30 May 2011


In 2006, The Guardian asked Yotam Ottolenghi to write a weekly column on vegetables. “The New Vegetarian” proved to be a runaway hit with readers and it spawned Ottolenghi second cookbook, the vegetarian That led to a vegetarian Plenty. It is often noted that Plenty spent a great deal of time on the England’s best-seller lists jostling with some girl with a dragon tattoo! Who knew veggies could be so scintillating.

If there is any irony to this accomplishment, it is that Ottolenghi is not a vegetarian, himself. In fact, he caused quite the stir when he boldly announced, “You can be vegetarian and eat fish.” This sent the died-in-the-wool (or should I say, the-vegetable-dyed-in-the-hemp) vegetarians into a frenzy and her later tweeted, “To all, fish eaters are NOT vegetarians!”

I feel if you are going to be a vegetarian, you should be a vegetarian that eats meat, but I digress.

Recently, Yotam Ottolenghi paid a visit to Martha Stewart, who was gaga over Plenty. He made the following tart:

Caramelized Garlic Tart

375g all-butter puff pastry
3 medium heads of garlic, cloves separated and peeled
1 tablespoon olive oil
1 tablespoon balsamic vinegar
220ml water
¾ tablespoon caster sugar
1 teaspoon chopped rosemary
1 teaspoon chopped thyme, plus a few whole sprigs to finish
120g soft, creamy goat’s cheese
120g hard, mature goat’s cheese
2 free-range eggs
100ml double cream
100ml crème fraîche
salt and black pepper

1. Roll out the puff pastry into a circle that will line the bottom and sides of a 28cm, loose-bottomed tart tin, plus a little extra to hang over the edges of the tin. Line the tin with the pastry. Place a large circle of crumpled greaseproof paper on the bottom and fill up with baking beans. Leave the tin to rest in the fridge for about 20 minutes.

2. Preheat the oven to 180°C/Gas Mark 4. Place the tart case in the oven and bake blind for 20 minutes. Remove the beans and paper, then bake for a further 5-10 minutes, or until the pastry is golden. Set aside. Leave the oven on.

3. While the tart case is baking, put the garlic cloves in a small saucepan and cover them with plenty of water. Bring to a simmer and blanch the cloves for 3 minutes, then drain well.

4. Dry the saucepan, return the garlic cloves to it and add the olive oil. Fry the garlic on a high heat for 2 minutes. Add the balsamic vinegar and water and bring to the boil, then simmer gently for 10 minutes.

5. Add the sugar, rosemary, chopped thyme and ¼ teaspoon salt to the garlic in the pan. Continue simmering over a medium heat for 10 minutes, or until most of the liquid has evaporated and the garlic cloves are coated in a dark caramel syrup. Set aside.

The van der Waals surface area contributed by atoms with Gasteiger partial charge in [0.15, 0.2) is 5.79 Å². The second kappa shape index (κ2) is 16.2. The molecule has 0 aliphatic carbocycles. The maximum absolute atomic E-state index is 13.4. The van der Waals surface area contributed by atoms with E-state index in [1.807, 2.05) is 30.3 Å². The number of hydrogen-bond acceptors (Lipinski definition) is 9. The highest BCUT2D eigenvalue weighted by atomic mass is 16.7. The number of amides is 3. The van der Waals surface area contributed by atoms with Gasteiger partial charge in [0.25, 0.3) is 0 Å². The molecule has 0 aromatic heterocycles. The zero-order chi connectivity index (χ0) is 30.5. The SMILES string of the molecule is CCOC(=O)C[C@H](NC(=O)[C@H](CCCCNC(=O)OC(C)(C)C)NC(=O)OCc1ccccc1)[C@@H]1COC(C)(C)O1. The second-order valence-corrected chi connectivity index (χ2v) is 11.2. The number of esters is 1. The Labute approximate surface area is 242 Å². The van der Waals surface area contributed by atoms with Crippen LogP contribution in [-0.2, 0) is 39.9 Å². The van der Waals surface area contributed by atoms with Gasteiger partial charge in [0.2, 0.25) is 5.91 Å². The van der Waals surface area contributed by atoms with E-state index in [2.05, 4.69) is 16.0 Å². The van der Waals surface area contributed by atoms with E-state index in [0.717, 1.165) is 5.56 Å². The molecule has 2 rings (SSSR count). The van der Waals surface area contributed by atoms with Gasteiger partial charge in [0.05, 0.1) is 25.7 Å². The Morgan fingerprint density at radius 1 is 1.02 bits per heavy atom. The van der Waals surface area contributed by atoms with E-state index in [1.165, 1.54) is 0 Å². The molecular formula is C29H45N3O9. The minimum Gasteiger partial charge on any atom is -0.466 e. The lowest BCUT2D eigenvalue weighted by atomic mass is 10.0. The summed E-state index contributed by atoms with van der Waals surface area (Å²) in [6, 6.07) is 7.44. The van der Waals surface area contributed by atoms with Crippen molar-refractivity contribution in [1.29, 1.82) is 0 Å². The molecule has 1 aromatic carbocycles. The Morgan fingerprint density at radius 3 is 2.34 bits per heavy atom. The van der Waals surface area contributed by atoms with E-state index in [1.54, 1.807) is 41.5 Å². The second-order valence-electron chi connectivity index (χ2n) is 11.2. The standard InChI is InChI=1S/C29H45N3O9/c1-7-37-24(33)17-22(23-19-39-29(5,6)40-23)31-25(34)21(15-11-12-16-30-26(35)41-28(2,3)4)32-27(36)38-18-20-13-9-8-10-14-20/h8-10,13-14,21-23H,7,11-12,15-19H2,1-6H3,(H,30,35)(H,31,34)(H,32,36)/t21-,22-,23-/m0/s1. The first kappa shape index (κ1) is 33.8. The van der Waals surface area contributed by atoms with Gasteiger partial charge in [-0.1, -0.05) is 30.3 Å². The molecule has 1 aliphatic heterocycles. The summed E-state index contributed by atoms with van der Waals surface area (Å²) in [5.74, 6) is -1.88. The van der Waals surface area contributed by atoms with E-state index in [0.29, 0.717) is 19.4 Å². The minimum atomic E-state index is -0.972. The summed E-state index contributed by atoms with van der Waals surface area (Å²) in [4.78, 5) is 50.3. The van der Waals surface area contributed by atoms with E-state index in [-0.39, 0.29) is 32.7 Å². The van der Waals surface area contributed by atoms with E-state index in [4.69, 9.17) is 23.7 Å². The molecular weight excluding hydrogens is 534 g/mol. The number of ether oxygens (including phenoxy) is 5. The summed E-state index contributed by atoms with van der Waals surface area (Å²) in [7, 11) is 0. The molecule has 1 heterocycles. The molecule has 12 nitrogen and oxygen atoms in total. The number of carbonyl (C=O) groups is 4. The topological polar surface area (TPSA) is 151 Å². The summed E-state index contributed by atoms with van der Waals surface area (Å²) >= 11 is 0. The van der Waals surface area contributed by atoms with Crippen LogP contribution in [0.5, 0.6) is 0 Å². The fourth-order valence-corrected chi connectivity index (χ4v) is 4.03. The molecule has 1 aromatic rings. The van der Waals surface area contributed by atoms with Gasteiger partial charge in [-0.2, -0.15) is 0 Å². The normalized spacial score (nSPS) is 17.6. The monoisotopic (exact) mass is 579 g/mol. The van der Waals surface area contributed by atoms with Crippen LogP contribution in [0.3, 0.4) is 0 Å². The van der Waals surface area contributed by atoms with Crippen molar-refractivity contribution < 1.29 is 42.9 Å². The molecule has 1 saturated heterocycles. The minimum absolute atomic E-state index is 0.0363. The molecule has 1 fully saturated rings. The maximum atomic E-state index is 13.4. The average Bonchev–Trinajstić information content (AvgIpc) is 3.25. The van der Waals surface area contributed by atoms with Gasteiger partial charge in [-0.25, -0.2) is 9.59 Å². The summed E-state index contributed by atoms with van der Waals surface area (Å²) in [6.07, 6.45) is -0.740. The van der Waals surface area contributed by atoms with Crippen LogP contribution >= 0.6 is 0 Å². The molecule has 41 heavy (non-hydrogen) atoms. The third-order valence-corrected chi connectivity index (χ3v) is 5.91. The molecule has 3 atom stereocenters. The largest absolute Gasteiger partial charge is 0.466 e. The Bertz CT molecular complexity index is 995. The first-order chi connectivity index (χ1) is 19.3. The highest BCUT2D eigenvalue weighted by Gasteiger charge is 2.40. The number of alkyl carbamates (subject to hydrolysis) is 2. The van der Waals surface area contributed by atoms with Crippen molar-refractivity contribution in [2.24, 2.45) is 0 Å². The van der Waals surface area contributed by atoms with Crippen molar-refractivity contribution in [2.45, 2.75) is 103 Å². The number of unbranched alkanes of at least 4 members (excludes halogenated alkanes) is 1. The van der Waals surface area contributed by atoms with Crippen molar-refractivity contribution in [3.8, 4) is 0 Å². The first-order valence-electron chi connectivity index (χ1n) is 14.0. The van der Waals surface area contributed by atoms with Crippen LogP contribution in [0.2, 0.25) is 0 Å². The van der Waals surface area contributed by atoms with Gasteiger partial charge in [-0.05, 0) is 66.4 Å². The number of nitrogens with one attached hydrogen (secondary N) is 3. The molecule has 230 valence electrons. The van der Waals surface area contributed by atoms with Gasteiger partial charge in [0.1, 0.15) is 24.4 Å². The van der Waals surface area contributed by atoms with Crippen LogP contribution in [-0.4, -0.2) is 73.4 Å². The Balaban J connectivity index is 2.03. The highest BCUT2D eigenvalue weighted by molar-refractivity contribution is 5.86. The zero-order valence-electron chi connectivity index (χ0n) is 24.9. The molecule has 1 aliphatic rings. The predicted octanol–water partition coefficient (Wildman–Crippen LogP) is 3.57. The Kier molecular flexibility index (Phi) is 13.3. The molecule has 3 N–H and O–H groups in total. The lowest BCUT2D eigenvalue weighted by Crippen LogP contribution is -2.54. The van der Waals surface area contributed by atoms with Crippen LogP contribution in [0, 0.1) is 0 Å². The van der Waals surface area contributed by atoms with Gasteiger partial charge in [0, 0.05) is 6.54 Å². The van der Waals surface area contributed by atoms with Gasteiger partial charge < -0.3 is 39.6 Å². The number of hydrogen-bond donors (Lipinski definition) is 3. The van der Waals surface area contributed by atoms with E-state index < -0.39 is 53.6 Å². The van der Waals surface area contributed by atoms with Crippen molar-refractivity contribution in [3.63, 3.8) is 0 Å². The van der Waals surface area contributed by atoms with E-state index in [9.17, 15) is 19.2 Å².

6. To assemble the tart, crumble both types of goat’s cheese into pieces and scatter them over the bottom of the pastry case. Spoon the garlic cloves and their syrup evenly over the cheese – the deliciously caramelised garlic will try to stick together in clumps.

7. In a jug, whisk together the eggs, creams, ½ teaspoon salt and some black pepper. Pour this mixture over the tart filling to fill the gaps, making sure that you can still see the garlic and cheese peeping through.

8. Reduce the oven temperature to 160°C/Gas Mark 3 and put the tart in the oven. Bake for 35-45 minutes, or until the tart filling has set and the top is golden brown. In my oven, this took almost an hour in total. If the tart’s golden and cooked on top but still wobbly, remove it from the oven and don’t worry – it will set as it cools. Leave the tart to cool a little.

9. When you’re ready to serve, remove the tart from its tin, trimming and tidying the pastry edge if needed, lay a few sprigs of thyme on top and serve warm (but not burning hot) with a crisp salad.

On Martha, he used American measurements, but my copy is from England so you have to ask Martha for conversions.

Or, you could pick up your own copy, which is what we would suggest. Ottolenghi has a nifty blog and he talks about his trip to New York, so, do check it out.

28 May 2011

Ottolenghi: The Cookbook

We have been spending a lot of cookbook time recently with Yotam Ottolenghi. Ottolenghi is an Israeli-born English chef. He has a a series of restaurants in England and this cookbook was all the rage. The cooking is not defined by a particular region though the influences are very Mediterranean and Middle Eastern. There is a lot of emphasis on vegetables and grains. He loves bold, bright flavors and cares about the ingredients. Of a philosophy of food Ottolenghi says:

"We take our food extremely seriously. We make everything – be it marshmallows, an elaborate upside down pear cake or a French bean salad - right from scratch. We don’t buy anything other than raw ingredients, and we only produce things that we would want to eat ourselves. We don’t use colouring or preservatives, we don’t freeze and we don’t refrigerate for long periods. We buy mostly local produce (that is, British and European), very often organic, and we cook to feed and to share, applying the same instincts as a home cook. But we are also perfectionists; testing and re-testing each dish until we get it just right; creating and maintaining beautiful and serene dining environments."